Today’s post will be a quick look at the Gamemastering chapters of Dune Adventures in the Imperium.
This chapter serves to prepare gamemasters for running their own games, and Dune does a find job of easing people into it. I’ve always been fascinated to see how these kinds of sections do their jobs as the hobby evolves and I’m seeing a lot of neat ways that Dune is doing things right.
First off it goes over what a gamemaster is supposed to do (and what they’re not). It’s a short section, but with good advice to try and steer people away from becoming adversarial gamemasters.
Campaign length and structure is also discussed, with a whole section on how to create an adventure. There’s also some mention here that we might be looking at a published campaign in the future!
Running the game gets the lion’s share of advice, guiding the gamemaster through the various different mechanics and given more advice on how to utilize the mechanics in play to maximum effect.
Consent and comfort levels along with safety tools are also present, which is a nice touch. Soon enough, majority of the bigger RPGs will be featuring these so I’m glad that Dune is normalizing the presence of these options. It hurts nobody to have them.
Allies and Adversaries
The next chapter details notable NPCs, including most of the cast of the first novel of Dune. The more useful section however are the NPC archetypes that can be used for Notable non-player characters or Supporting Characters. There’s quite a number of them, from Arrakeen Native to Mentat and serves as sort of “Bestiary” if you’re looking for such.
What you won’t find, however are any descriptions of flora and fauna in Dune. Even for the Sandworm. I don’t think this is an oversight as much as a deliberate design choice as the real conflicts of Dune are between human interests and ambition as opposed to going all Bear Grylls vs the environment.
Harvesters of Dune
The book also includes a three-act adventure called “Harvesters of Dune” it’s an interesting adventure with a lot of investigation and action, and while I can’t divulge any information about the plot for fear of spoiling it, I think it’s a good way to get people’s feet wet in the kind of conflicts to expect in Dune.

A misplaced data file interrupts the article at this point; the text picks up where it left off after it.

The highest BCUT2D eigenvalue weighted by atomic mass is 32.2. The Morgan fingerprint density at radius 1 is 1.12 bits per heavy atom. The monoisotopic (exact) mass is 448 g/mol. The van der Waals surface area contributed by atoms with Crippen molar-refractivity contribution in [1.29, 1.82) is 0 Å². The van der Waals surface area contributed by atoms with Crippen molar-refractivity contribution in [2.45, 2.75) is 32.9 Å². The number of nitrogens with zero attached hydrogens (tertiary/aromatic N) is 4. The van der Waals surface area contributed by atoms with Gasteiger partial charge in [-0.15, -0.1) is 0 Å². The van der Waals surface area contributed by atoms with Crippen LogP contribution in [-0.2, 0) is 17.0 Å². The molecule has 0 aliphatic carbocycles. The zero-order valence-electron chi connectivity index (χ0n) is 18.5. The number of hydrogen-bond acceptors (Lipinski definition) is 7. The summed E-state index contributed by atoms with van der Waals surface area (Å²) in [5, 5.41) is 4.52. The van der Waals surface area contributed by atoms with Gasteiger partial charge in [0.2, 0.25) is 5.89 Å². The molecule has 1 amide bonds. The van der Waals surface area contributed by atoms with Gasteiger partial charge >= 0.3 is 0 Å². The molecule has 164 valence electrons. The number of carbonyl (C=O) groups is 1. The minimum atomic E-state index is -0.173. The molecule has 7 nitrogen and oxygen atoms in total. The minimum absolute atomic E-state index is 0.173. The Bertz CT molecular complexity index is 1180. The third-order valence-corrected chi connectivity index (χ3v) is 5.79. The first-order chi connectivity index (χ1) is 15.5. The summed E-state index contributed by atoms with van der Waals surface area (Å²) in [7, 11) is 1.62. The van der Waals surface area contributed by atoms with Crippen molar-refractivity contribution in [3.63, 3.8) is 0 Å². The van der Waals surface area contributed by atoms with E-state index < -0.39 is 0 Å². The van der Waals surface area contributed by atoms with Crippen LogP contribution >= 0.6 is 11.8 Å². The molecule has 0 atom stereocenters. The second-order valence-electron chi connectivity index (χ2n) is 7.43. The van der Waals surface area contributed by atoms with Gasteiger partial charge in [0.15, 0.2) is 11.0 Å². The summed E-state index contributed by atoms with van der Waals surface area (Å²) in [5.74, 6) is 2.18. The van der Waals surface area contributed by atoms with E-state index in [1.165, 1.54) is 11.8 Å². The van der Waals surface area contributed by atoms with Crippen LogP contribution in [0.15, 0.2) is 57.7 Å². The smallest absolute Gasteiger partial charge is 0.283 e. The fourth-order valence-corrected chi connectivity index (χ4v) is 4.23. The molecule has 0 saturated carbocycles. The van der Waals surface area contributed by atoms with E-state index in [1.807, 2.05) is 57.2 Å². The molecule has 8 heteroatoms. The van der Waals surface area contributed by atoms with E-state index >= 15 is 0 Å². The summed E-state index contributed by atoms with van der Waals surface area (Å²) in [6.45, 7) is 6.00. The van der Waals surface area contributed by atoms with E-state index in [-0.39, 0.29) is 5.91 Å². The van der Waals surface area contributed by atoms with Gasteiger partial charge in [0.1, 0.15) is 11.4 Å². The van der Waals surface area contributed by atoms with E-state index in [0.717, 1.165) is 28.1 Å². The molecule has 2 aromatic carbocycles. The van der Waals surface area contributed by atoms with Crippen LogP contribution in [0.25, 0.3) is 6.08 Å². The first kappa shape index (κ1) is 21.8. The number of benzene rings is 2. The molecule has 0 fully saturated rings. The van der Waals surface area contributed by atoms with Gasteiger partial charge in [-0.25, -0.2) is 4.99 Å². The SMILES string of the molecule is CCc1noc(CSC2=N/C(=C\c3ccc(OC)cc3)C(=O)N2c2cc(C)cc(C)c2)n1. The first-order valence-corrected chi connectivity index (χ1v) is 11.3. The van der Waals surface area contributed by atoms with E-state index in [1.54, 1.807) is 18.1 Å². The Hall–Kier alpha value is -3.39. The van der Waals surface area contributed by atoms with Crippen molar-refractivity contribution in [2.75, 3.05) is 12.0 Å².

It has some key setpieces you’d expect from a game set in Arrakis, but plenty of twists and turns to keep people guessing.
Review and Conclusion
Dune Adventures in the Imperium belongs to a category of licensed RPGs who have quite a few hurdles to overcome. Let’s take a look at each of these and see how Dune did:
With licenses, fans of the fiction will pick this up and hopefully migrate to the hobby, is Dune Adventures in the Imperium a good introductory product as far as RPGs go?
Yes but with a slightly steeper learning curve, and with the additional benefit of being a great resource for fans looking to get more information on the setting. Dune is written with a strong focus on keeping things accessible for those new to the hobby. While the 2d20 system is a bit on the “rules-medium” side of things, there’s a lot of support and examples to help learn the game.
RPGs of a particular license has to “Feel” like the source material, does Dune manage to convey the feel and tone of Dune through it’s mechanics or does it feel like a generic system bolted to a franchise?
Dune does a great job with this. Everything from the Duties and Duty Statements, the subtle and bold Move options, character options and even the uneven power balance due to faction-aligned characters having unique powers all work to enforce the truth of the setting.
For those who aren’t all that interested in the game aspect, but like collecting Dune, does the book look like a collectable?
Yes. The artwork, layout and “feel” of the book is such that not only is it a joy to use as a game, it looks like a wonderful coffee table book and something you can brag about once this Pandemic lets you have friends over.
Dune Adventures in the Imperium takes the already capable 2d20 system and modifies it to a point where it conveys the mood and feel of the setting to the point of authenticity. It manages to handle a huge amount of different factors in conflict in an elegant manner.
Character Creation and House Creation is compelling and does well in a Session Zero group activity, where each player gets to contribute and have a stake in the House they belong to. It’s a clever means of getting players to bond, and make sure that their loyalties are true.
Dune Adventures in the Imperium is a splendid RPG, with great ambitions, which it manages to pull off with grace and style. It might not be a perfect “entry level” product, but I’m extremely happy to have bought it.
Definitely a must have for any collection, whether for a lifelone Dune fan or just someone new to the setting but has a love for sprawling, epic Space Opera.